• Pictured Rocks National Lakeshore – This gorgeous natural hiking area is situated just southeast of Isle Royale National Park. A dramatic landscape defined by colorful cliffs, you’ll love checking out the unusual rock formations at Pictured Rocks National Lakeshore.
  • Cooper Harbor – Known as the gateway to Isle Royale National Park, Cooper Harbor is located on the breathtaking Keweenaw Peninsula. You’ll enjoy spending time in this charming town, which offers plenty of activities, dining options, and panoramic views of Lake Superior.
  • Duluth, Minnesota – This lovely lakefront city is only five hours from Cooper Harbor, the easiest port from Isle Royale. With plenty to do and explore, Duluth is the natural next stop on your trip. The big city feel will come as a welcome contrast to the remoteness of Isle Royale National Park!
  • Thunder Bay, Canada – Don’t forget to pack your passport if you plan to head to Thunder Bay after your visit to Isle Royale! Another bustling lakeshore city, Thunder Bay is brimming with restaurants, historic sites, boat tours, and more.

Staying Safe at Isle Royale National Park

Isle Royale National Park is located in Northern Michigan in the heart of Lake Superior. This rugged, untouched national park is a stunning wilderness preserve with few modern conveniences or services. There are several safety precautions to note before embarking on your trip to Isle Royale.


Weather in the park is cool to cold year round, and can dip below freezing at night. Be prepared for rain and inclement weather any time of year by bringing plenty of layers, rain gear, and sturdy hiking shoes. The park is closed in the winter, as temperatures are inhospitable. Lake Superior remains cold year round, so it’s important to be prepared to manage hypothermia if you fall out of your boat while canoeing, kayaking, or otherwise.


As Isle Royale is primarily a wilderness preserve, you’re likely to encounter your fair share of wild animals, namely moose and wolves. Make sure to keep your distance and never feed any animals you encounter. Never put yourself between mother and calf as the mother will be very protective and more likely to attack. 

It’s important to keep your food stored safely, as foxes and squirrels are known to steal food and scented items from campsites. Make sure your food is secured and out of their reach, both for your safety and for theirs as they could develop a reliance on human food which, in turn alters the ecosystem and could cause those animals to starve during the winter months when there are no humans in the park.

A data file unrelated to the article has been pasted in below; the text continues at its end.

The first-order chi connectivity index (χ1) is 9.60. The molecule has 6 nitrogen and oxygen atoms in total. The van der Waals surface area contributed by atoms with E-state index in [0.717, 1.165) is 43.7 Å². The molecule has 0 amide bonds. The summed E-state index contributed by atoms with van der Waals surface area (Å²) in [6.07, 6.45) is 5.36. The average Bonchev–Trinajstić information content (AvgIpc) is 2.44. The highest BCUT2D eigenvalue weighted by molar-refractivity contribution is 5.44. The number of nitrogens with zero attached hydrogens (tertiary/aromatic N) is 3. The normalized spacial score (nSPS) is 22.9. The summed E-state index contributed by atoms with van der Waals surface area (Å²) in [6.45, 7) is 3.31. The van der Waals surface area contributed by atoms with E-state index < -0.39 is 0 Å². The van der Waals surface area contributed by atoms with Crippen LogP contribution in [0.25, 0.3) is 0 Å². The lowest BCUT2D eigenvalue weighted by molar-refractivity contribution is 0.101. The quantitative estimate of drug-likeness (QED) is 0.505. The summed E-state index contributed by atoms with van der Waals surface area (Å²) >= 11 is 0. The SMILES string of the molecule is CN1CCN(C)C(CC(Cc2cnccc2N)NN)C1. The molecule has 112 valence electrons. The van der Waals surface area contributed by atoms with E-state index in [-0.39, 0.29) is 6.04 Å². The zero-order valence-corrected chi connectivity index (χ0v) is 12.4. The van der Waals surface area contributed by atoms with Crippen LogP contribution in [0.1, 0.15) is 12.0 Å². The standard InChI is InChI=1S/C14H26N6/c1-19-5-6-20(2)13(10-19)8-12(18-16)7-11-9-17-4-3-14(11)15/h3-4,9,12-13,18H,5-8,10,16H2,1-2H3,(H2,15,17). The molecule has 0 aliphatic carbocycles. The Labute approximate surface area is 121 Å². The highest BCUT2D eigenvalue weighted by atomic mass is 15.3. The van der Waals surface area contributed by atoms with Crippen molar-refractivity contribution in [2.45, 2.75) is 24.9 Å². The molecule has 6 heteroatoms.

Other Concerns 

Never drink untreated water from lakes or streams, and be sure to bring a treatment device or water treatment pills with you, or you’ll need to bring all your drinking water with you into the park.

Due to the remoteness of Isle Royale National Park, the backcountry offers limited medical assistance so bring everything you’ll need to care for yourself in case of emergency. Cell service is unreliable so consider bringing a satellite phone with you in case of emergency.

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How to Spend a Weekend in Isle Royale National Park

A massive island situated in Michigan’s Lake Superior, Isle Royale National Park is both an International Biosphere Reserve and a National Wilderness. Green forest and breathtaking coastline characterize this national park, as well as a plethora of hiking trails since the park does not have any roads.

What to Do


As hiking is one of the only ways to get around in the park, you’re sure to be doing a lot of it during your trip! Isle Royale landscape is rugged and wild, making for a unique national park experience. The Greenstone Ridge Trail runs the course of the island, from one end to the other. The most popular areas of the park include Rock Harbor and Windigo, with many hiking trails cutting through the backcountry as well. 

Wildlife Viewing

As there are strict wilderness preservation rules and no roads anywhere in the park, the wildlife viewing at Isle Royale is fantastic. Here you will experience untouched wilderness, so keep your eyes peeled for foxes, moose, loons, wolves, birds, and more.

Northern Lights

An utterly remote wilderness, Isle Royale lends itself especially well to stargazing, and the lack of light pollution allows for frequent viewing of the aurora borealis, or the Northern Lights. Head to Isle Royale from late spring to early September for your best chance of seeing this unique natural phenomenon. 


Fishing is an incredibly popular activity at Isle Royale National Park, but be sure to get a permit at one of the port’s ranger stations before heading out.


Another of your limited options for getting around Isle Royale is by canoe. Canoes are available for rent and there are plenty of areas in and around the park to explore by water. This is a great and peaceful way to experience the park from a different perspective.

Where to Stay

The only option for lodging within Isle Royale National Park is Rock Harbor Lodge. However, the far more popular option is camping. The park has a wide variety of campsites and all of them are completely free. 

How to Get There

You have several options for how to get to Isle Royale National Park. If you plan to fly, the closest airport to the park is Thunder Bay International Airport in Ontario, Canada. From there, you will need to take a ferry to enter the park. Most visitors to Isle Royale arrive by ferry, and it’s important to make your ferry reservations well in advance as they do tend to fill up. Arriving by floatplane is also an option, though it’s much more expensive than taking the ferry but is quicker and offers phenomenal aerial views.

When to Go 

July and August are the best and most popular times to visit Isle Royale. Temperatures in the park remain mild to cold year round, and at night can dip below freezing. This is the only US national park that completely closes during winter, which lasts from November through mid-April. The park offers limited access before Memorial Day and after Labor Day, so be wary of the date when making your travel plans.